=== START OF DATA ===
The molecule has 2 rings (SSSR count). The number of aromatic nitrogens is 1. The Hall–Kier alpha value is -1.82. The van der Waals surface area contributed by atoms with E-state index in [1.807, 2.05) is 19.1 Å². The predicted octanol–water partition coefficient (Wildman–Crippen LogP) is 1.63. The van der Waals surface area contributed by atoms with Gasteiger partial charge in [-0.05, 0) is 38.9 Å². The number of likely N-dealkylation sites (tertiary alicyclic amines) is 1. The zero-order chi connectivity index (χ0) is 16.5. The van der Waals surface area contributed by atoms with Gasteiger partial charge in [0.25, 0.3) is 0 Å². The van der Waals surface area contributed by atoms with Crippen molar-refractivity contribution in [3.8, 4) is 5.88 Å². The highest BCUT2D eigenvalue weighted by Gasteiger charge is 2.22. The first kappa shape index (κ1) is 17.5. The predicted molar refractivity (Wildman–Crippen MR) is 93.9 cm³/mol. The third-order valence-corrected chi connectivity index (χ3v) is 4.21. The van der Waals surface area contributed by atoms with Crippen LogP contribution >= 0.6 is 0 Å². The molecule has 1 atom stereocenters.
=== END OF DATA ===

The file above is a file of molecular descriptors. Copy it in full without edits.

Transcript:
The molecule has 2 rings (SSSR count). The number of aromatic nitrogens is 1. The Hall–Kier alpha value is -1.82. The van der Waals surface area contributed by atoms with E-state index in [1.807, 2.05) is 19.1 Å². The predicted octanol–water partition coefficient (Wildman–Crippen LogP) is 1.63. The van der Waals surface area contributed by atoms with Gasteiger partial charge in [-0.05, 0) is 38.9 Å². The number of likely N-dealkylation sites (tertiary alicyclic amines) is 1. The zero-order chi connectivity index (χ0) is 16.5. The van der Waals surface area contributed by atoms with Gasteiger partial charge in [0.25, 0.3) is 0 Å². The van der Waals surface area contributed by atoms with Crippen molar-refractivity contribution in [3.8, 4) is 5.88 Å². The highest BCUT2D eigenvalue weighted by Gasteiger charge is 2.22. The first kappa shape index (κ1) is 17.5. The predicted molar refractivity (Wildman–Crippen MR) is 93.9 cm³/mol. The third-order valence-corrected chi connectivity index (χ3v) is 4.21. The van der Waals surface area contributed by atoms with Crippen LogP contribution >= 0.6 is 0 Å². The molecule has 1 atom stereocenters.